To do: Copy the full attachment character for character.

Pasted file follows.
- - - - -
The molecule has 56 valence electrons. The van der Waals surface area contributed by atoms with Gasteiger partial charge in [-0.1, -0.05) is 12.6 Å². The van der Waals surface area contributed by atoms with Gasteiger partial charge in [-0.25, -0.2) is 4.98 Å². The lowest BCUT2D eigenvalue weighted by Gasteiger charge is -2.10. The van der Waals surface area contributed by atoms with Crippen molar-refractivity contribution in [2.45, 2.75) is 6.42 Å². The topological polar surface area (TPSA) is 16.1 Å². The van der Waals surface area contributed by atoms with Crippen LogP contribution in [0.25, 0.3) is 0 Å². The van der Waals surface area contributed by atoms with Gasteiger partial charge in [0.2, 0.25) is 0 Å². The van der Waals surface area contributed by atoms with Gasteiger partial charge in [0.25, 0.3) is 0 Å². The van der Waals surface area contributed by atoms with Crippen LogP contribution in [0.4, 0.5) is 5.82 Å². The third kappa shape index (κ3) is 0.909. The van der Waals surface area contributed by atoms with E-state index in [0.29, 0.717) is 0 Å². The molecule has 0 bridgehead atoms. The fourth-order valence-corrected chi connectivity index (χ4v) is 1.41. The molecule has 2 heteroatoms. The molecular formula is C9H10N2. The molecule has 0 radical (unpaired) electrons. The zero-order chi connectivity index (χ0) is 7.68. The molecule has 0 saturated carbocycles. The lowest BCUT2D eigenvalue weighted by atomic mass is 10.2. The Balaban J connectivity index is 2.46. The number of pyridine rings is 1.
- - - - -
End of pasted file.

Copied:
The molecule has 56 valence electrons. The van der Waals surface area contributed by atoms with Gasteiger partial charge in [-0.1, -0.05) is 12.6 Å². The van der Waals surface area contributed by atoms with Gasteiger partial charge in [-0.25, -0.2) is 4.98 Å². The lowest BCUT2D eigenvalue weighted by Gasteiger charge is -2.10. The van der Waals surface area contributed by atoms with Crippen molar-refractivity contribution in [2.45, 2.75) is 6.42 Å². The topological polar surface area (TPSA) is 16.1 Å². The van der Waals surface area contributed by atoms with Crippen LogP contribution in [0.25, 0.3) is 0 Å². The van der Waals surface area contributed by atoms with Gasteiger partial charge in [0.2, 0.25) is 0 Å². The van der Waals surface area contributed by atoms with Gasteiger partial charge in [0.25, 0.3) is 0 Å². The van der Waals surface area contributed by atoms with Crippen LogP contribution in [0.4, 0.5) is 5.82 Å². The third kappa shape index (κ3) is 0.909. The van der Waals surface area contributed by atoms with E-state index in [0.29, 0.717) is 0 Å². The molecule has 0 bridgehead atoms. The fourth-order valence-corrected chi connectivity index (χ4v) is 1.41. The molecule has 2 heteroatoms. The molecular formula is C9H10N2. The molecule has 0 radical (unpaired) electrons. The zero-order chi connectivity index (χ0) is 7.68. The molecule has 0 saturated carbocycles. The lowest BCUT2D eigenvalue weighted by atomic mass is 10.2. The Balaban J connectivity index is 2.46. The number of pyridine rings is 1.